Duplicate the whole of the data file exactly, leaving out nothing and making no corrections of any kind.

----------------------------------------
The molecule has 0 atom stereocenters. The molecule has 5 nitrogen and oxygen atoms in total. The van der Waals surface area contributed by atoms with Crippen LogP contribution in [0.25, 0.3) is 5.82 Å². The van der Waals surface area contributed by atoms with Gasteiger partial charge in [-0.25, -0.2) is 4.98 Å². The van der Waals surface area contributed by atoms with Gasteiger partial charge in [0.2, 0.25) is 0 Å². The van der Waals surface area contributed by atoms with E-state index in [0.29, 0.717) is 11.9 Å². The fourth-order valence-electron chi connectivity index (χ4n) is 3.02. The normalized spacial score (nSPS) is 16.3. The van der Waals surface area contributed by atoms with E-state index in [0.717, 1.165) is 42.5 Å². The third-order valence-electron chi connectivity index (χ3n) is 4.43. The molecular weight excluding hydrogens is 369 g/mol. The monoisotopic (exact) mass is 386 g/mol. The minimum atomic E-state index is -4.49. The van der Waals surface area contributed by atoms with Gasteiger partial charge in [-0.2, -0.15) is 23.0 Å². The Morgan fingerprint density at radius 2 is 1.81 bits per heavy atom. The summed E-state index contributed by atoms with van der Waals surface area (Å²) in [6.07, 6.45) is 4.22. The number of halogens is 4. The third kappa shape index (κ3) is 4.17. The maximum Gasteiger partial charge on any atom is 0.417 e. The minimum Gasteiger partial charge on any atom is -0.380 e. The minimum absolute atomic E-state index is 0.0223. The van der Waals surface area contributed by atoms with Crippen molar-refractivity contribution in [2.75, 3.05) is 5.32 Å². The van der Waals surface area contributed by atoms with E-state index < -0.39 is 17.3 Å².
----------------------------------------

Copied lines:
The molecule has 0 atom stereocenters. The molecule has 5 nitrogen and oxygen atoms in total. The van der Waals surface area contributed by atoms with Crippen LogP contribution in [0.25, 0.3) is 5.82 Å². The van der Waals surface area contributed by atoms with Gasteiger partial charge in [-0.25, -0.2) is 4.98 Å². The van der Waals surface area contributed by atoms with Gasteiger partial charge in [0.2, 0.25) is 0 Å². The van der Waals surface area contributed by atoms with E-state index in [0.29, 0.717) is 11.9 Å². The fourth-order valence-electron chi connectivity index (χ4n) is 3.02. The normalized spacial score (nSPS) is 16.3. The van der Waals surface area contributed by atoms with E-state index in [0.717, 1.165) is 42.5 Å². The third-order valence-electron chi connectivity index (χ3n) is 4.43. The molecular weight excluding hydrogens is 369 g/mol. The monoisotopic (exact) mass is 386 g/mol. The minimum atomic E-state index is -4.49. The van der Waals surface area contributed by atoms with Gasteiger partial charge in [-0.2, -0.15) is 23.0 Å². The Morgan fingerprint density at radius 2 is 1.81 bits per heavy atom. The summed E-state index contributed by atoms with van der Waals surface area (Å²) in [6.07, 6.45) is 4.22. The number of halogens is 4. The third kappa shape index (κ3) is 4.17. The maximum Gasteiger partial charge on any atom is 0.417 e. The minimum Gasteiger partial charge on any atom is -0.380 e. The minimum absolute atomic E-state index is 0.0223. The van der Waals surface area contributed by atoms with Crippen molar-refractivity contribution in [2.75, 3.05) is 5.32 Å². The van der Waals surface area contributed by atoms with E-state index < -0.39 is 17.3 Å².